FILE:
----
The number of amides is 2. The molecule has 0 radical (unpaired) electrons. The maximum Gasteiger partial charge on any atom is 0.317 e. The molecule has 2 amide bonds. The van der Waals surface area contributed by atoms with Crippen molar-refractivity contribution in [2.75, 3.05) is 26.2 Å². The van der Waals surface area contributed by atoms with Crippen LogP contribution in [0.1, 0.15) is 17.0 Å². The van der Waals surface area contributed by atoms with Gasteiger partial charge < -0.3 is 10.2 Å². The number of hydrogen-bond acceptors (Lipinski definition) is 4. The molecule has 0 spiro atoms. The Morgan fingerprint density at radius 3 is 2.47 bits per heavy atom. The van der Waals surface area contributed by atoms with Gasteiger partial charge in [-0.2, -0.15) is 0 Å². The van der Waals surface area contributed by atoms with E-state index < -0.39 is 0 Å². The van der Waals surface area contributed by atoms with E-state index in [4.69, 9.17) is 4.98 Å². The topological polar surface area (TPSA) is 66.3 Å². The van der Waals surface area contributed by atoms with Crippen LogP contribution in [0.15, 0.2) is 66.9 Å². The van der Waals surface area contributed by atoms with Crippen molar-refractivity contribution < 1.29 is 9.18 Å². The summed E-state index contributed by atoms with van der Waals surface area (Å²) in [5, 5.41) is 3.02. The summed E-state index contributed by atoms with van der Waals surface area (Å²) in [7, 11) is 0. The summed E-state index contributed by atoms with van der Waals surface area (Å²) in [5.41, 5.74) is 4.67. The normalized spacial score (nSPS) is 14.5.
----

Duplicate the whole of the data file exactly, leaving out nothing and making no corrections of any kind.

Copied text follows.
The number of amides is 2. The molecule has 0 radical (unpaired) electrons. The maximum Gasteiger partial charge on any atom is 0.317 e. The molecule has 2 amide bonds. The van der Waals surface area contributed by atoms with Crippen molar-refractivity contribution in [2.75, 3.05) is 26.2 Å². The van der Waals surface area contributed by atoms with Crippen LogP contribution in [0.1, 0.15) is 17.0 Å². The van der Waals surface area contributed by atoms with Gasteiger partial charge < -0.3 is 10.2 Å². The number of hydrogen-bond acceptors (Lipinski definition) is 4. The molecule has 0 spiro atoms. The Morgan fingerprint density at radius 3 is 2.47 bits per heavy atom. The van der Waals surface area contributed by atoms with Gasteiger partial charge in [-0.2, -0.15) is 0 Å². The van der Waals surface area contributed by atoms with E-state index < -0.39 is 0 Å². The van der Waals surface area contributed by atoms with E-state index in [4.69, 9.17) is 4.98 Å². The topological polar surface area (TPSA) is 66.3 Å². The van der Waals surface area contributed by atoms with Crippen LogP contribution in [0.15, 0.2) is 66.9 Å². The van der Waals surface area contributed by atoms with Crippen molar-refractivity contribution < 1.29 is 9.18 Å². The summed E-state index contributed by atoms with van der Waals surface area (Å²) in [5, 5.41) is 3.02. The summed E-state index contributed by atoms with van der Waals surface area (Å²) in [7, 11) is 0. The summed E-state index contributed by atoms with van der Waals surface area (Å²) in [5.41, 5.74) is 4.67. The normalized spacial score (nSPS) is 14.5.